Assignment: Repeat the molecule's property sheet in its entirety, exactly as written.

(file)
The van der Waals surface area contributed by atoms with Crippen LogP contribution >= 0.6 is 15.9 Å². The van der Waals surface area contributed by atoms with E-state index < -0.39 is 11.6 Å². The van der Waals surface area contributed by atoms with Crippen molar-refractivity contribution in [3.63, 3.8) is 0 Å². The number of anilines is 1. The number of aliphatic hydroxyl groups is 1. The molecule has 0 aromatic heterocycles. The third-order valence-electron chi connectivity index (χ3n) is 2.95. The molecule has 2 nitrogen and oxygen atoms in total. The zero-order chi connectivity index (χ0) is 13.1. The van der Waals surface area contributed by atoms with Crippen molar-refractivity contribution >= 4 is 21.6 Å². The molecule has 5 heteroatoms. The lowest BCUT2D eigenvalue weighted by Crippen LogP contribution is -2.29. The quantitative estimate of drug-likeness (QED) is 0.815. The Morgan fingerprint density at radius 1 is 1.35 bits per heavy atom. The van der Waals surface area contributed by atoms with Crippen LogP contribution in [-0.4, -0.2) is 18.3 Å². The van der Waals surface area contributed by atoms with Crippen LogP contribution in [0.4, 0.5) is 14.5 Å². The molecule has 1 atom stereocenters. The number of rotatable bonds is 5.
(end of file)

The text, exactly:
The van der Waals surface area contributed by atoms with Crippen LogP contribution >= 0.6 is 15.9 Å². The van der Waals surface area contributed by atoms with E-state index < -0.39 is 11.6 Å². The van der Waals surface area contributed by atoms with Crippen molar-refractivity contribution in [3.63, 3.8) is 0 Å². The number of anilines is 1. The number of aliphatic hydroxyl groups is 1. The molecule has 0 aromatic heterocycles. The third-order valence-electron chi connectivity index (χ3n) is 2.95. The molecule has 2 nitrogen and oxygen atoms in total. The zero-order chi connectivity index (χ0) is 13.1. The van der Waals surface area contributed by atoms with Crippen molar-refractivity contribution >= 4 is 21.6 Å². The molecule has 5 heteroatoms. The lowest BCUT2D eigenvalue weighted by Crippen LogP contribution is -2.29. The quantitative estimate of drug-likeness (QED) is 0.815. The Morgan fingerprint density at radius 1 is 1.35 bits per heavy atom. The van der Waals surface area contributed by atoms with Crippen LogP contribution in [-0.4, -0.2) is 18.3 Å². The van der Waals surface area contributed by atoms with Crippen LogP contribution in [0.4, 0.5) is 14.5 Å². The molecule has 1 atom stereocenters. The number of rotatable bonds is 5.